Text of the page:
Monthly Archives: June 2012

Hummingbird Fledglings!

By | Birds | One Comment

Ha! I have confirmation at last–Single Female Hummingbird has raised a pair of babies in the yard.

I had a suspicion when two hummingbirds showed up out of nowhere, and Single Female Hummingbird didn’t chase them away immediately. She is merciless to intruders into HER yard. These two she tolerates to be on the other side of the bee balm, although if one makes for a flower that she’s working on, she gets pretty annoyed.

But it was only a suspicion, because a young adult hummingbird looks exactly like an adult female hummingbird*, so for all I knew, I was just hosting some peculiar avian sorority. But today I actually got a close look at one of the newcomers, and he had fluff. The last bits of baby down were still clinging to his little feet, and particularly ridiculously, to the top of his head.

So Single Female Hummingbird successfully raised a pair of babies! (Male hummingbirds are deadbeat dads.)

I am terribly gratified. This goes along with the single pipevine swallowtail caterpillar on the hairy Dutchman’s pipe as Awesome Stuff In The Garden This Summer. And now I can add ruby-throated hummingbirds to the list of birds that have raised babies in the yard, which includes blue-gray gnatcatchers, white-breasted nuthatches, Carolina chickadees, tufted titmice, red-bellied woodpeckers, and possibly most gratifying, the pileated woodpecker. (Only one baby there, but it was a BIG baby.)

 

*The ruby gorget that marks males doesn’t show up until next year.

Nasturium-splosion

By | My Garden, plants | 2 Comments

The hapless young gardener is often warned against excessively fertilizing nasturtiums, because (so the books say) the plant will engage in excessive leaf production, at the expense of flowers. Nasturtiums, they say, want a poor, somewhat dry soil, in order to achieve maximum flower production.

But words like “overly rich soil” can mean all sorts of things. What counts as overly? They did very well last year in the vegetable garden, so this year I put on an inch of mushroom compost and planted nasturtiums again.

Ooops.

 

Ah. Yes. Hmm. Apparently an inch of mushroom compost is the bit that turns “rich” into “overly rich.” This is the nasturtiums, AFTER I cut them back (they were vining wildly across the pathway) where they have entirely eaten my herb-mound. They are knee-high everywhere and nearly thigh-high in places. There are bits of basil sticking up through the carnage, but I had to plant another row of basil (after taking out the spent peas) and if Kevin ever needs any fresh sage, I’m going to have to go in with a machete. It forced the also-highly-crazed cilantro back against the deck railing, requiring me to do a rescue-and-extraction operation on the lemon verbena.

I grow nasturtiums for no reason except that they say “garden” to me—the flowers are edible but we hardly ever use them, certainly not in the quantities they are produced. I love them simply because they are one of the quintessential garden plants and they grow extremely easily from seed (which for ME is very important. I’m not good at it.)

I have no idea how I am supposed to edge my vegetable garden with these in the future, if they’re going to do this in my improved garden soil…

Like Rugs, They Lie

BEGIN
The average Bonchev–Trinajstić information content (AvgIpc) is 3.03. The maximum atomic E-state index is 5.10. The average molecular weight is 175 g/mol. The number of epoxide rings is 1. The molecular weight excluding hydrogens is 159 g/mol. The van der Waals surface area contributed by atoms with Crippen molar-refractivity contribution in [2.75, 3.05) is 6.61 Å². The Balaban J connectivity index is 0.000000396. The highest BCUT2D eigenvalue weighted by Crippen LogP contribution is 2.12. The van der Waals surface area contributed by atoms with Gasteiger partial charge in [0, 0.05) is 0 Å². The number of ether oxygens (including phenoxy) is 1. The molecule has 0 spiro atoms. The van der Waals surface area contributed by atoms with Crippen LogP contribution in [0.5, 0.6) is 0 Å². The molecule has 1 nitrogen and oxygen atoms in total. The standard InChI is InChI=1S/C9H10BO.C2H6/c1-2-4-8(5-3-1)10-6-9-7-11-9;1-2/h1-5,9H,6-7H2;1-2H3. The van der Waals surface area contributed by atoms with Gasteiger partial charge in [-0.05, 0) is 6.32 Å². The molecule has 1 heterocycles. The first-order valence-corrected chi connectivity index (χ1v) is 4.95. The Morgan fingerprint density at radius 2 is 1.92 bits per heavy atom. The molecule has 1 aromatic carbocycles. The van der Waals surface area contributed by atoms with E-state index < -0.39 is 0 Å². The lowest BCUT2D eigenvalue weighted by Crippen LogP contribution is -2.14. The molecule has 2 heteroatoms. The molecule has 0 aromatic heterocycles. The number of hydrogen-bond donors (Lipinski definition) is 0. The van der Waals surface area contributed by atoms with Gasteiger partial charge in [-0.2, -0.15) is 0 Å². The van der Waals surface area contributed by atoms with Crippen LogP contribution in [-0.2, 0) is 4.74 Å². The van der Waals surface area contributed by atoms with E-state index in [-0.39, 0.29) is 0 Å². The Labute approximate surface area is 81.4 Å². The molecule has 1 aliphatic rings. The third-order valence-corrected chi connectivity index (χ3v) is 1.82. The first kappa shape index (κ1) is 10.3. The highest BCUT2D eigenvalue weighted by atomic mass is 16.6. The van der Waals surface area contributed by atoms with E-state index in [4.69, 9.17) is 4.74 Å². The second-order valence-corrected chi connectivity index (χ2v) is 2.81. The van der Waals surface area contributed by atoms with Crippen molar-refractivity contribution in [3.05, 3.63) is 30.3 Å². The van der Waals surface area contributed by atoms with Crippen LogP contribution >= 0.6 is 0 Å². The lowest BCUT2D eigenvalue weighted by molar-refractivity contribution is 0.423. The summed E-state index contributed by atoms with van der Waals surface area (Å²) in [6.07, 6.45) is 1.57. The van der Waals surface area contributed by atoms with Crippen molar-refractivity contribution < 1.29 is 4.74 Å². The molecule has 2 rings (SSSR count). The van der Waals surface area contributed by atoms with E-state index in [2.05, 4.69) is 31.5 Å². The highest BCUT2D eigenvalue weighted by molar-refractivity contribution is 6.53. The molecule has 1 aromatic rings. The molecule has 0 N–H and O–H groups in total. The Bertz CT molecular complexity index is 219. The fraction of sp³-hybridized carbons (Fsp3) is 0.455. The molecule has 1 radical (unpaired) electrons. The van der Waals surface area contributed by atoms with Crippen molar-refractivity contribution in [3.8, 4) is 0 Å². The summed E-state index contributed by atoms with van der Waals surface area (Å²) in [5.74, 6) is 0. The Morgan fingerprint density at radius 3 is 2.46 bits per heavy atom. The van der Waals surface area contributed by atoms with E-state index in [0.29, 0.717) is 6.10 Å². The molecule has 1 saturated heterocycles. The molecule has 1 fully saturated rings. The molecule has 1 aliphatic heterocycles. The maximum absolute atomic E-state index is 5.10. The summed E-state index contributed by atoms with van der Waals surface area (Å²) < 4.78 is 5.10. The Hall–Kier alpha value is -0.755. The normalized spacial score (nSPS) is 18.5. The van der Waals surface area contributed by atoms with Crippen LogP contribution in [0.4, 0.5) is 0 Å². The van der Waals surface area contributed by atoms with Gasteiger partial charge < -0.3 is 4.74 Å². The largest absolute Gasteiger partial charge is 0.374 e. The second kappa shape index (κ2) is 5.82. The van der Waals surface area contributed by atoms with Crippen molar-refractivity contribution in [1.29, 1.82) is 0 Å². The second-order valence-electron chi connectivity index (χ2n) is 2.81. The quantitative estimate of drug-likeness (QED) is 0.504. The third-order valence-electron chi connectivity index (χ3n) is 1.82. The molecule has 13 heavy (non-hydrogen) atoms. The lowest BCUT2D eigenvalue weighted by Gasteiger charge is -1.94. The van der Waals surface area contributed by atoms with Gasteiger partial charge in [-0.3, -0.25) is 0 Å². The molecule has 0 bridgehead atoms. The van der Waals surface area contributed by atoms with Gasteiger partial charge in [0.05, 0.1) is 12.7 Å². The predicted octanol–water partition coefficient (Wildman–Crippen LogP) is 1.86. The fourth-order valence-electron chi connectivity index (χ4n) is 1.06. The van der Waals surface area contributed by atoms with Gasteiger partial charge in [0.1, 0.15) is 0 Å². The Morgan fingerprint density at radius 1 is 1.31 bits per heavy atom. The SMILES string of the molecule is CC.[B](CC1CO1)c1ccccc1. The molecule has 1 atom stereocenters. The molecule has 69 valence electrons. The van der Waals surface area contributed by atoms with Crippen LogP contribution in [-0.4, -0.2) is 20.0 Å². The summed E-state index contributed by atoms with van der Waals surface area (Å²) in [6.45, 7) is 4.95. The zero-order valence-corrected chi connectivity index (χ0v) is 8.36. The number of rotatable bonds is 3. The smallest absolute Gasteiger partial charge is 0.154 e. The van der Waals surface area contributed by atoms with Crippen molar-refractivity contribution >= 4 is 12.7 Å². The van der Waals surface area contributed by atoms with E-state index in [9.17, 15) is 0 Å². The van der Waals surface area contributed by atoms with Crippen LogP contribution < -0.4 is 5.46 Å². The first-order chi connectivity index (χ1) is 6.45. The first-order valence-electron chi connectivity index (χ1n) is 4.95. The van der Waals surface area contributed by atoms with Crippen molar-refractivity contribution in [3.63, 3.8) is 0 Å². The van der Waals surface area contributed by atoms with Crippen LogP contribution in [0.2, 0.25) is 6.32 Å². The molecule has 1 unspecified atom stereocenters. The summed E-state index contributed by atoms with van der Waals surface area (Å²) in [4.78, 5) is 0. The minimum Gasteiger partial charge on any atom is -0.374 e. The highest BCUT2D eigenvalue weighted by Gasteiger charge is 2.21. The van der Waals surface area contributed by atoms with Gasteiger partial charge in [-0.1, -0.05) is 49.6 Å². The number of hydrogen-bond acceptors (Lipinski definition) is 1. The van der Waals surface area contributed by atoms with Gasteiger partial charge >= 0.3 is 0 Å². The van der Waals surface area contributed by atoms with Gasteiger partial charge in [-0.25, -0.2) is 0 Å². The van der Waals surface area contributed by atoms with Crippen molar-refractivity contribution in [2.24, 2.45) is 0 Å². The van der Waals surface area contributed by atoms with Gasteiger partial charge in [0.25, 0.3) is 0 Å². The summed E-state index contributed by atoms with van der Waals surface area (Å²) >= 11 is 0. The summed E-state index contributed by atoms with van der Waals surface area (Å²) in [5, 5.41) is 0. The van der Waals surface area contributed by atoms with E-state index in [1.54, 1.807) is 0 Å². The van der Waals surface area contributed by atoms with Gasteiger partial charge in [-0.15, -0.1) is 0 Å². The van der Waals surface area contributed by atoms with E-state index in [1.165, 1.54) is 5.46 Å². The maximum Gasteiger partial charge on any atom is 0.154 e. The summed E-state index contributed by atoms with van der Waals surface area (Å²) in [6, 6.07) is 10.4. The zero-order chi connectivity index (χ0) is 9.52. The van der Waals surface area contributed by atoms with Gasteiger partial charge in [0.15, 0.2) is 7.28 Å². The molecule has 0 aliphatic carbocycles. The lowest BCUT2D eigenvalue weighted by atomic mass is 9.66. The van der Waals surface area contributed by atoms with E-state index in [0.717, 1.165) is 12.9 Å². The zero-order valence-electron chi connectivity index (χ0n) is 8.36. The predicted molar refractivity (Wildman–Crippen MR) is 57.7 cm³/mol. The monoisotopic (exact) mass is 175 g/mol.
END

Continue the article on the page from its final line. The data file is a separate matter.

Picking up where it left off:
By | plants | 4 Comments

So last year, I planted a cultivar of Agastache foeniculum, called “Snow Spike.” It has white flowers. Pollinators like it. (A. foeniculum, for the record, is our native giant blue hyssop, growing up to five feet tall.)

I have looked through various grower information, and it’s either 18″, 24″, 36″ or 40″ tall, depending on who you ask, lauded for its extremely good behavior, compact form, and general elegance by gardening sites the web over.

I would like to register the following objection.

At the time of this writing, “Snow Spike” is eight feet tall. I had to lash its somewhat smaller brother (a mere five and a half feet!) to a trellis, since it was leaning into the walkway, but the eight-footer is as upright and sturdy as a sequoia. There is no legginess, no phototropic lean towards the sun. It is the tallest thing in the back garden. The crabapple I planted last fall doesn’t even compete. The ginormous tomatoes top out at six feet. You have to get out of the flowerbeds and into the treeline before you find taller members of the plant kingdom, and when you do, it’s an oak tree.

Now, my original plant did not actually survive the winter, but it reseeded with the enthusiasm of an Old Testament patriarch and I have been yanking babies out of my vegetable bed and cracks in the walkway for weeks. (None of them actually landed in the flowerbed where they would be welcome, naturally.) This is one of those babies. I left several in the tiny little corner bed between the house and the sidewalk, where it receives brutal sun and not that much rain. It presumably goes without saying that I cannot be arsed to water it. It is just coming in to flower now. I fear it.

The other various Agastaches in the front yard, meanwhile, are all being well-behaved normal plants five feet tall and bringing in lots of bees and generally acting like the plant labels said they would. Apparently “Snow Spike” did not get the memo about it’s compactness.. I like a monstrous structural perennial as much as the next person, but I like to be warned in advance, so I can plant them in a space more than a foot wide where they will not systematical devour my nasturtiums.  (Is it possible that I have, through some peculiar hazard of genes, acquired an enormous mutant? Hmm. Maybe I should save those seeds. If it bred true, I would name it “Yeti.”)

So. Quite a plant. Little frightening. Plant with caution.